Skip to main content

Underage Drug and Alcohol Use – You Make the Difference

By October 20, 2014eNews

By Hilary Mahan

According to the recently released California Healthy Kids Survey, 29% of 11th graders and 9% of 9th graders surveyed in Manhattan Beach have binge drunk (consuming more than 4-5 drinks in about two hours) in the last 30 days. It is widely accepted that drugs and alcohol present a tremendous threat to the health and well being of a family. Over the past few years researchers have determined that binge drinking as little as once or twice per month may cause irreversible brain damage in young people. This damage impacts spatial functioning skills and the ability to focus. As the parent, you are responsible for ensuring that drug and alcohol usage does not inflict harm on your children. Talking to your child about drug and alcohol use is an important part of keeping your family safe.

So what’s the secret to keeping the lines of communication open with your child? Dr. Rocky Wilson, family advocate and beloved teacher at Mira Costa High School, believes that parents in our community have the capacity to help steer their children in the right direction. Young adults don’t have the judgment or life experiences to adequately weigh the pros and cons of their actions – they need us to set limits so they can learn how to set their own.

Start early. Most experts will agree that it is never too early to start the discussion. Consider what is age appropriate for your child. Conducting a 30-minute lecture on the dangers of heroin is not right for a 10 year old, but talking about the logic behind a legal drinking age of 21 would be. According to Dr. Wilson, the first introduction to drugs or alcohol could be as early as fifth grade when kids become more curious about their parents activities.  It is important to anticipate the challenges and needs of a child before the temptations of drugs and alcohol are present.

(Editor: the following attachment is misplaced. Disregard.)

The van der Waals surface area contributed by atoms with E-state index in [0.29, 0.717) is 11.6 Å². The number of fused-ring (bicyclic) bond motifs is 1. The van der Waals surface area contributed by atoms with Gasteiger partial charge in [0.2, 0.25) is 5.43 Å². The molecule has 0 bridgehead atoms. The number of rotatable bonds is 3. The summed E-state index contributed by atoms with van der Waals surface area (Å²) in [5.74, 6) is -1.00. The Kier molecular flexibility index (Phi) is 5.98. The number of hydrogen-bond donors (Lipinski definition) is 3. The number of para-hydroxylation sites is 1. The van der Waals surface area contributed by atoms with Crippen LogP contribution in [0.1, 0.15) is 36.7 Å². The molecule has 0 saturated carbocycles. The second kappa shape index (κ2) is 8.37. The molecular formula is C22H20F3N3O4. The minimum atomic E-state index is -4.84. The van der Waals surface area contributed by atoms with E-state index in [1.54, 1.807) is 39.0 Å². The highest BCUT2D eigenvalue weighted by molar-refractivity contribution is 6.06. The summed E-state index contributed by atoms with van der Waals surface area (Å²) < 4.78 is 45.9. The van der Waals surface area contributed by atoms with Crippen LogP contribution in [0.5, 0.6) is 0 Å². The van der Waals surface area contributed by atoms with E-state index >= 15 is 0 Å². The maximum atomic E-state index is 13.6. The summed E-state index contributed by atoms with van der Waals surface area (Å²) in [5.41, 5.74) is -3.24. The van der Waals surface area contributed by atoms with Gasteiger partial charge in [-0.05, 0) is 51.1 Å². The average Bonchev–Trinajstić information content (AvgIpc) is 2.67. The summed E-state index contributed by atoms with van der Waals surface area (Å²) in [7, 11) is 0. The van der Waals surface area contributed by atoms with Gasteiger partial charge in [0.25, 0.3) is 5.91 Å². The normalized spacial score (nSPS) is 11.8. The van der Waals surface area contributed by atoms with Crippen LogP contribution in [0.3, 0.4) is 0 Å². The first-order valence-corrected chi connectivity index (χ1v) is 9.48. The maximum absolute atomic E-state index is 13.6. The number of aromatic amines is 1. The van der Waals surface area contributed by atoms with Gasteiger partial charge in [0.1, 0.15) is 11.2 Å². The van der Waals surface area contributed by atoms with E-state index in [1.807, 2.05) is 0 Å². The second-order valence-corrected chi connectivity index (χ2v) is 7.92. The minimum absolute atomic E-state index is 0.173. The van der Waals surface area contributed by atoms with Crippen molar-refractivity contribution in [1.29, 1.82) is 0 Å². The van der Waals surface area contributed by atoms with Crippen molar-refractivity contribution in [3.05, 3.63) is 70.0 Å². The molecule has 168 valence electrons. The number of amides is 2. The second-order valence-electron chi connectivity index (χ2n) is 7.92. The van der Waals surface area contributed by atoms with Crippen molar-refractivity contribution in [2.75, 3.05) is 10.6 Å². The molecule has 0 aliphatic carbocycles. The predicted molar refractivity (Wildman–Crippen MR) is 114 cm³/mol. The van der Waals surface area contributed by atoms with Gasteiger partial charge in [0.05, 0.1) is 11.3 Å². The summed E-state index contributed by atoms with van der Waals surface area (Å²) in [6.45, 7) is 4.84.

Know your facts, and the myths. When you educate yourself about drugs and alcohol, you will feel more capable to discuss them openly. Alcohol is the drug of choice for teens. According to Mothers Against Drunk Driving (MADD), about 30% of eighth graders have tried alcohol and about half of tenth graders drink. And sadly, teen alcohol use kills around 4,700 people per year, more than all other drugs combined.

The use of other drugs, including marijuana is also on the rise among teens. The National Institute on Drug Abuse conducts an annual survey of high school students and reports that use has been on the increase over the past five years. According to Dr. Wilson, the legalization of medical marijuana has made it easy to obtain, a likely reason for the increase. One common myth among students is that experimenting with marijuana isn’t harmful. But marijuana is almost 10 times more potent than 30-40 years ago, making it much more dangerous. When marijuana has a higher concentration of THC (marijuana’s psychoactive ingredient), the ability to disrupt the normal function of the area of the brain that influences pleasure, memory, thinking, concentration, movement, coordination, appetite, pain, and sensory and time perception is even greater. At it’s worst, high doses of marijuana can induce an acute psychosis, like paranoia and/or panic attacks.